Gestures were treated of with still more distinction as connected with pantomimic dances and representations. Æschylus appears to have brought theatrical gesture to a high degree of perfection, but Telestes, a dancer employed by him, introduced the dumb show, a dance without marked dancing steps, and subordinated to motions of the hands, arms, and body, which is dramatic pantomime. He was so great an artist, says Athenæus, that when he represented the Seven before Thebes he rendered every circumstance manifest by his gestures alone. From Greece, or rather from Egypt, the art was brought to Rome, and in the reign of Augustus was the great delight of that Emperor and his friend Mæcenas. Bathyllus, of Alexandria, was the first to introduce it to the Roman public, but he had a dangerous rival in Pylades. The latter was magnificent, pathetic, and affecting, while Bathyllus was gay and sportive. All Rome was split into factions about their respective merits. Athenæus speaks of a distinguished performer of his own time (he died A.D. 194) named Memphis, whom he calls the “dancing philosopher,” because he showed what the Pythagorean philosophy could do by exhibiting in silence everything with stronger evidence than they could who professed to teach the arts of language. In the reign of Nero, a celebrated pantomimist who had heard that the cynic philosopher Demetrius spoke of the art with contempt, prevailed upon him to witness his performance, with the result that the cynic, more and more astonished, at last cried out aloud, “Man, I not only see, but I hear what you do, for to me you appear to speak with your hands!”Lucian, who narrates this in his work De Saltatione, gives another tribute to the talent of, perhaps, the same performer. A barbarian prince of Pontus (the story is told elsewhere of Tyridates, King of Armenia), having come to Rome to do homage to the Emperor Nero, and been taken to see the pantomimes, was asked on his departure by the Emperor what present he would have as a mark of his favor. The barbarian begged that he might have the principal pantomimist, and upon being asked why he made such an odd request, replied that he had many neighbors who spoke such various and discordant languages that he found it difficult to obtain any interpreter who could understand them or explain his commands; but if he had the dancer he could by his assistance easily make himself intelligible to all.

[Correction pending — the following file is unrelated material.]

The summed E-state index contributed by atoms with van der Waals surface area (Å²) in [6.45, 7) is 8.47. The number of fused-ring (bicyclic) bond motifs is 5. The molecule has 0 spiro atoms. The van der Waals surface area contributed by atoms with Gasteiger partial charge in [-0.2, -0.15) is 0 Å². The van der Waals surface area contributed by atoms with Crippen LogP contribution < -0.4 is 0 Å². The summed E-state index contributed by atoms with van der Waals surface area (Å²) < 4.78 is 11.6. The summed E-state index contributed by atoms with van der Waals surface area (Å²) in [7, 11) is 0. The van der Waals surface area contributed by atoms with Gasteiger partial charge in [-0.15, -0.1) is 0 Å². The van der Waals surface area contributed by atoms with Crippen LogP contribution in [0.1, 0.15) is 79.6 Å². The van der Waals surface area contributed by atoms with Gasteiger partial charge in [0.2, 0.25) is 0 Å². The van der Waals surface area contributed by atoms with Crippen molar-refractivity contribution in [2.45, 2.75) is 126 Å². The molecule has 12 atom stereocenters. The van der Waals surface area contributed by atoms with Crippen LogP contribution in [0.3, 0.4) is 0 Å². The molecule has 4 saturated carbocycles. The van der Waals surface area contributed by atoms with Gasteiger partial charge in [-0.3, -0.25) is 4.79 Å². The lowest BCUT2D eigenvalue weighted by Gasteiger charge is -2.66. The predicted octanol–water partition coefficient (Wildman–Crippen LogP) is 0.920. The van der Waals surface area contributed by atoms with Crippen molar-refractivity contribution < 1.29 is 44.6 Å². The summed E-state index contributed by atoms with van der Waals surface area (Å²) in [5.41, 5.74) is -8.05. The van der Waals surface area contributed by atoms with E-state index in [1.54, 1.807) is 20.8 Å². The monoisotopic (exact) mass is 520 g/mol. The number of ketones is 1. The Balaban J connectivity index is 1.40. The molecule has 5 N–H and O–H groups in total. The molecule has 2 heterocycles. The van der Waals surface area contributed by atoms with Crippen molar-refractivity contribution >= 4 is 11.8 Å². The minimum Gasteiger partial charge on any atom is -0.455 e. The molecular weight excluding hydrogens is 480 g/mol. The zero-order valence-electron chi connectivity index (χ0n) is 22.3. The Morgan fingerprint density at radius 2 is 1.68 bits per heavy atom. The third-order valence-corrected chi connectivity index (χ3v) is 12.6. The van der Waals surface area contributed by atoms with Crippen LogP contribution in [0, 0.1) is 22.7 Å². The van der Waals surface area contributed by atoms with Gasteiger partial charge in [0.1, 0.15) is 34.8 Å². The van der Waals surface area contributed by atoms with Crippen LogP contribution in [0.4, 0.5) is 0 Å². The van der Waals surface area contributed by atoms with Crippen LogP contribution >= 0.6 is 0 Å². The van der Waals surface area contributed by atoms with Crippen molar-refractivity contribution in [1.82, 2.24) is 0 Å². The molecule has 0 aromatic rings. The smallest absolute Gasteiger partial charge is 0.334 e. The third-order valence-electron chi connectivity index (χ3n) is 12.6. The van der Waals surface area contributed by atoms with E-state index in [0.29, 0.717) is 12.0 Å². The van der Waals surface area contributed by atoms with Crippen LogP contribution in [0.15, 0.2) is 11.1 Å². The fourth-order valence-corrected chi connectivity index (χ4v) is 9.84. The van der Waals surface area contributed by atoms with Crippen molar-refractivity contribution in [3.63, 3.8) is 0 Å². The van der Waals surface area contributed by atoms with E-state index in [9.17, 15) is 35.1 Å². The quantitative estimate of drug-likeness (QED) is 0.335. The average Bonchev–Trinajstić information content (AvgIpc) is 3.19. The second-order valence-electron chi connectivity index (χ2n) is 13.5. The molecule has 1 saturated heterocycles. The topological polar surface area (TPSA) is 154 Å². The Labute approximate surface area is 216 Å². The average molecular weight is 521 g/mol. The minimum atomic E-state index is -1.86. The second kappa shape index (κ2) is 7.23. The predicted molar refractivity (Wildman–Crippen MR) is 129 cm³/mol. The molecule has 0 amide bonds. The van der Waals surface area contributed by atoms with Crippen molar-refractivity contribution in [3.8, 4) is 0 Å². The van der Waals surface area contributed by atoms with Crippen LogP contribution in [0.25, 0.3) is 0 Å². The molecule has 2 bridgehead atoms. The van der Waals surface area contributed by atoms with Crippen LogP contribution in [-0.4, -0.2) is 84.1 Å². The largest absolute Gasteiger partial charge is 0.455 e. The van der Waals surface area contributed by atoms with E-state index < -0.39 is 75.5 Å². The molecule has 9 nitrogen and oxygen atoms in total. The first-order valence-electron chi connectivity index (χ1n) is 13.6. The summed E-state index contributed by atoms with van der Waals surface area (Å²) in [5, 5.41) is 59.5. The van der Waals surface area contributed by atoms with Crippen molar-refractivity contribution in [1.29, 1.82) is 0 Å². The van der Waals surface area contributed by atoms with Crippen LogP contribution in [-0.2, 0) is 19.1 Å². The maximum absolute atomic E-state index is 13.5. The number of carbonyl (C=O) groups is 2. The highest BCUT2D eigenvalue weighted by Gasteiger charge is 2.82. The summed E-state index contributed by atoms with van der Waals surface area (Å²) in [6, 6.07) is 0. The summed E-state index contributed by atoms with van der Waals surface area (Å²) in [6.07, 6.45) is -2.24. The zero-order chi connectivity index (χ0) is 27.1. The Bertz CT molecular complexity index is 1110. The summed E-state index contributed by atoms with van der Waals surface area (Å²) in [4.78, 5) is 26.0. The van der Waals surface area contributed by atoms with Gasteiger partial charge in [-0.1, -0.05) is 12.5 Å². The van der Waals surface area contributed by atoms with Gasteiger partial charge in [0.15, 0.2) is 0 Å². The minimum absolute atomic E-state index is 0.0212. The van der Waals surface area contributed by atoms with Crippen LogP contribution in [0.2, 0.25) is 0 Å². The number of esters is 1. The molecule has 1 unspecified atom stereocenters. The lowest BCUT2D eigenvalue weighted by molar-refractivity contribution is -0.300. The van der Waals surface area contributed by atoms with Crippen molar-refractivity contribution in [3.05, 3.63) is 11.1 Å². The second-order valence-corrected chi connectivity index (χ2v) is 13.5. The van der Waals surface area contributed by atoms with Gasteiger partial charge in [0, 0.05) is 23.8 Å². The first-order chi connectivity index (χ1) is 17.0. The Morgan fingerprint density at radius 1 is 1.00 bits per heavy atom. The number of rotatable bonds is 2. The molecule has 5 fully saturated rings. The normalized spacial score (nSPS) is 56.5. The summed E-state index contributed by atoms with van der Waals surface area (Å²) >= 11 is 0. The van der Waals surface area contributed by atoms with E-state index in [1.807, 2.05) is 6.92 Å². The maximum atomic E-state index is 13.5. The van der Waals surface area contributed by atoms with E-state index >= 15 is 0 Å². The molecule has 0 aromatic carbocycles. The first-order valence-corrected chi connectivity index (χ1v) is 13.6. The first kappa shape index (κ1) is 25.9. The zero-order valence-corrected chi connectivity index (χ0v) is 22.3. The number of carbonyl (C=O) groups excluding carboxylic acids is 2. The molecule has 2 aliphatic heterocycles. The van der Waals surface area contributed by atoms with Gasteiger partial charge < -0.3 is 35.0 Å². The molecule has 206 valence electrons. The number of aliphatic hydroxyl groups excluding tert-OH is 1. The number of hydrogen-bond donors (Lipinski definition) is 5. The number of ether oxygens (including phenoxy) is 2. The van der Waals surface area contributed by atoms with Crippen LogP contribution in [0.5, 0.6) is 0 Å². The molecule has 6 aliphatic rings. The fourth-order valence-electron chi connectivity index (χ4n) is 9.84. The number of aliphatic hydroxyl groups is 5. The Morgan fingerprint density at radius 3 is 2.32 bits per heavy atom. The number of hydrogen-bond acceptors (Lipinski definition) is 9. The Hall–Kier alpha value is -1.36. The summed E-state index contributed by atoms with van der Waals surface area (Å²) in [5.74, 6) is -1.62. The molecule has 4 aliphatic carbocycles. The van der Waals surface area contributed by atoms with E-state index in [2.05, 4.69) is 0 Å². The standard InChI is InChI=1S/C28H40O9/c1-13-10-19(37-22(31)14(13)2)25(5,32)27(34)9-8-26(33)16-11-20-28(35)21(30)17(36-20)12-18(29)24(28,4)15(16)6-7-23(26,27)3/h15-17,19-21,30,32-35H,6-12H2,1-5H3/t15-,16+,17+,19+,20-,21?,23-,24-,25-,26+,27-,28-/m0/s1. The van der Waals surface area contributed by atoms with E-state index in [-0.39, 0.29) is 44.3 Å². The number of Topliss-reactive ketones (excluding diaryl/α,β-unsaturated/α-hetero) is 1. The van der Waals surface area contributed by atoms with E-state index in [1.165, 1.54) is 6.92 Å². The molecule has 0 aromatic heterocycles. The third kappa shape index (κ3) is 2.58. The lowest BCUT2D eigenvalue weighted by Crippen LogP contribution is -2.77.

While the general effect of these pantomimes is often mentioned, there remain but few detailed descriptions of them. Apuleius, however, in the tenth book of his Metamorphosis or “Golden Ass,” gives sufficient details of the performance of the Judgment of Paris to show that it strongly resembled the best form of ballet opera known in modern times. These exhibitions were so greatly in favor that, according to Ammianus Marcellinus, there were in Rome in the year 190 six thousand persons devoted to the art, and that when a famine raged they were all kept in the city, though besides all the strangers all the philosophers were forced to leave. Their popularity continued until the sixth century, and it is evident from a decree of Charlemagne that they were not lost, or at least, had been revived in his time. Those of us who have enjoyed the performance of the original Ravel troupe will admit that the art still survives, though not with the magnificence or perfection, especially with reference to serious subjects, which it exhibited in the age of imperial Rome.